While the shot counter was deceivingly close, the Oilers were bombed in a 7-3 loss to the Vancouver Canucks on the first of a long road trip. This loss puts the Oilers at an embarrassing third from last in the Western Conference, above only Anaheim and Minnesota, both of whom have three games in hand on Edmonton.
This has not been the best of times, as the Oilers are now 4-11-3 in their last 18 games. Add to that, in those last 18 games, the Oilers have lost the services of Ales Hemsky, Nikolai Khabibulin, Fernando Pisani, Mike Comrie, Denis Grebeshkov, and others who are important pieces to most Oiler victories.
So what can Edmonton do? Well, they can take five full days before they head into Detroit (a team they were able to get two points against), to take stock of what this team is actually made of.
This is a time for the players to reflect and look at just how much each individual will have to pick up the slack left by their missing ingredients, and also a time for management and coaches to really have a good talk about what this team isn't.
The Oilers, even without key injuries, are not a complete team. They lack major pieces that allow them to be a competitive squad.
Even in some of the few hard-fought victories the Oilers have managed to squeeze out, they continue to get out-shot, lose face-offs, get out-chanced and play catchup in terms of special teams.
Management did very little to address those needs over the summer, and five days is a long time to make a lot of phone calls to see if that can be changed.
Where do the Oilers look for solutions? Is it their goaltending?
Deslauriers is now playing as many games as a starter would and he's showing he may not be able to handle the load. There are viable goalies out there to be had that weren't scooped up over the summer and a few teams, like the Islanders, who picked up one too many, knowing that a team might come calling.
How about the team depth? The Oilers are made up of half a team of proven vets, many of whom are either too old or too highly paid, the other half is an AHL team getting an opportunity to show their stuff in the bigs. Good for the kids, but maybe some of that veteran depth has to go. If you're forced to go young, go young all the way.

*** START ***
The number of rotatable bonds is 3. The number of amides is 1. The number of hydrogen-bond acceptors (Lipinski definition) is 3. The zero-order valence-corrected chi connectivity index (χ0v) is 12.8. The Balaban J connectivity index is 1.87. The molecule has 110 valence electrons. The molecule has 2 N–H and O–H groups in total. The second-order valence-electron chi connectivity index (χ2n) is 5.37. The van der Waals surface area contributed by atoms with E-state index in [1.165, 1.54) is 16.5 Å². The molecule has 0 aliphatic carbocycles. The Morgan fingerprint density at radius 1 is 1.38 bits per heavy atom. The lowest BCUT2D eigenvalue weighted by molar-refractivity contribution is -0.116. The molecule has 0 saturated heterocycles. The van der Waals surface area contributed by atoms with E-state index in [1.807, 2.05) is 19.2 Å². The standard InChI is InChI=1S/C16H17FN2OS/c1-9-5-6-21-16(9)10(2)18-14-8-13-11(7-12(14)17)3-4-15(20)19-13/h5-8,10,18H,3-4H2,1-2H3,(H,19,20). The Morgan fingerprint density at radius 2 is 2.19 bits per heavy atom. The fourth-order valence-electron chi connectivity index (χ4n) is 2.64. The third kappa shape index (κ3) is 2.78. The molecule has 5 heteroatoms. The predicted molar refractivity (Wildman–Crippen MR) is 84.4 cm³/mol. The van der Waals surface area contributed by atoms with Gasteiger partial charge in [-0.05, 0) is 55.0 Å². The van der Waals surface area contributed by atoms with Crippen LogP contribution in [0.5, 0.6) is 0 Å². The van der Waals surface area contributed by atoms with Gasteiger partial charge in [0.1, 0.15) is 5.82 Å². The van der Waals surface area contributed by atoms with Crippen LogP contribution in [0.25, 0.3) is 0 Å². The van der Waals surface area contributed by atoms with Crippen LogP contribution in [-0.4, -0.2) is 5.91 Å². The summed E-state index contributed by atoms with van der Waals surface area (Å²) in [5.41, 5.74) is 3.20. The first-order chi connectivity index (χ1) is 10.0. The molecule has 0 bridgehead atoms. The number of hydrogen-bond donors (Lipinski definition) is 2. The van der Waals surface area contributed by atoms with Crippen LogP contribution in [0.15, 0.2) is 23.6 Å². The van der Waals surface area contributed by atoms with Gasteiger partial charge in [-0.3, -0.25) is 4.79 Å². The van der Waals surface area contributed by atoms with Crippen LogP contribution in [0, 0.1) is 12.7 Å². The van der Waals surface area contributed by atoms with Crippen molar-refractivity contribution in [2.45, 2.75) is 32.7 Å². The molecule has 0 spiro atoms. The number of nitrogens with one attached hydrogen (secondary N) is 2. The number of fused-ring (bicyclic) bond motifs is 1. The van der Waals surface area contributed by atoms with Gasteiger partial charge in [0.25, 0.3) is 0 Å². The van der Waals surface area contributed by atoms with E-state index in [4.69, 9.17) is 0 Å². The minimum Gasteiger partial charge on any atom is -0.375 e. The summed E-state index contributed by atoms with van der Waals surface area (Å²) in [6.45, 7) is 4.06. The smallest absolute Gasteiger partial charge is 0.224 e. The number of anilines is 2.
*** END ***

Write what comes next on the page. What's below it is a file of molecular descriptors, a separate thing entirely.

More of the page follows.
Maybe, the team takes stock of their long-term injury situation and judges how far they can possibly climb up the standings once those injuries heal. Will it be too little too late? If so, does a team plan for a high draft pick by making subtle moves to ensure it's a lottery pick?
I hate the idea of tanking a season, but you have to examine the reality of a situation.
Perhaps the Oilers take five days and get themselves pumped to turn this sinking ship around.
There is still plenty of hockey and a 12-4-2 roll, which is close to how a young, injured group of players finished a couple of seasons ago, isn't out the question and would put the Oilers back in the mix.
There are some positives.
Penner hasn't stopped being this amazing turnaround story. He's still a point-per-game player and he's bringing up players like Brule to his level. Gagner could shine in a more involved first line role and their are subtle trades that exist in today's NHL that could make a world of difference.